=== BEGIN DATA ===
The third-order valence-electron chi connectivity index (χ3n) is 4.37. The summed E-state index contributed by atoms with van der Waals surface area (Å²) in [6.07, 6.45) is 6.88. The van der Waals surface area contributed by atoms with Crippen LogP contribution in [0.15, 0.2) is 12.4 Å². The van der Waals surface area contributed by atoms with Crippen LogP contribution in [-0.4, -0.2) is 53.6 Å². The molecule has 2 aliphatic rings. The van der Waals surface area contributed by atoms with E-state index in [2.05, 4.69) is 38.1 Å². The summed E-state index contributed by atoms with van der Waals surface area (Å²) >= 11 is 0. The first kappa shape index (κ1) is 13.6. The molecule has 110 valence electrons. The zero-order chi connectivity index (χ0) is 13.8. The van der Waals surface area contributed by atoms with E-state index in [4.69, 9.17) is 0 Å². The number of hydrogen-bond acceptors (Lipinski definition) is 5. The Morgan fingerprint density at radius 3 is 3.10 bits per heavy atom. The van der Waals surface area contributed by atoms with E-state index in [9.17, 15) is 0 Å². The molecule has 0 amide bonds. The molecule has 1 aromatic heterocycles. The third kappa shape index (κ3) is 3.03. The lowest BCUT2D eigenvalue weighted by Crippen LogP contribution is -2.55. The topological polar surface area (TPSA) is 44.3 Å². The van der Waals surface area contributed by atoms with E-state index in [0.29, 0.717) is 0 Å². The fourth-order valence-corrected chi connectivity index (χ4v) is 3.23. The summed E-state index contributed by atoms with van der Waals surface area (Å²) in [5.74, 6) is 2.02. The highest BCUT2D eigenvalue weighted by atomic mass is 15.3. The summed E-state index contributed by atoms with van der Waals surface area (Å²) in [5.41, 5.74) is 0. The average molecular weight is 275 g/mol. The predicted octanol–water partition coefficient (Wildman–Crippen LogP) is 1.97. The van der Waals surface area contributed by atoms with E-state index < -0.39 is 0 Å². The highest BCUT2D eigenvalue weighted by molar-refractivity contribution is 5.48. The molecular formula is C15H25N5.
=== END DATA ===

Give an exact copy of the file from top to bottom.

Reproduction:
The third-order valence-electron chi connectivity index (χ3n) is 4.37. The summed E-state index contributed by atoms with van der Waals surface area (Å²) in [6.07, 6.45) is 6.88. The van der Waals surface area contributed by atoms with Crippen LogP contribution in [0.15, 0.2) is 12.4 Å². The van der Waals surface area contributed by atoms with Crippen LogP contribution in [-0.4, -0.2) is 53.6 Å². The molecule has 2 aliphatic rings. The van der Waals surface area contributed by atoms with E-state index in [2.05, 4.69) is 38.1 Å². The summed E-state index contributed by atoms with van der Waals surface area (Å²) >= 11 is 0. The first kappa shape index (κ1) is 13.6. The molecule has 110 valence electrons. The zero-order chi connectivity index (χ0) is 13.8. The van der Waals surface area contributed by atoms with E-state index in [4.69, 9.17) is 0 Å². The number of hydrogen-bond acceptors (Lipinski definition) is 5. The Morgan fingerprint density at radius 3 is 3.10 bits per heavy atom. The van der Waals surface area contributed by atoms with E-state index in [9.17, 15) is 0 Å². The molecule has 0 amide bonds. The molecule has 1 aromatic heterocycles. The third kappa shape index (κ3) is 3.03. The lowest BCUT2D eigenvalue weighted by Crippen LogP contribution is -2.55. The topological polar surface area (TPSA) is 44.3 Å². The van der Waals surface area contributed by atoms with E-state index in [0.29, 0.717) is 0 Å². The fourth-order valence-corrected chi connectivity index (χ4v) is 3.23. The summed E-state index contributed by atoms with van der Waals surface area (Å²) in [5.74, 6) is 2.02. The highest BCUT2D eigenvalue weighted by atomic mass is 15.3. The summed E-state index contributed by atoms with van der Waals surface area (Å²) in [5.41, 5.74) is 0. The average molecular weight is 275 g/mol. The predicted octanol–water partition coefficient (Wildman–Crippen LogP) is 1.97. The van der Waals surface area contributed by atoms with E-state index < -0.39 is 0 Å². The highest BCUT2D eigenvalue weighted by molar-refractivity contribution is 5.48. The molecular formula is C15H25N5.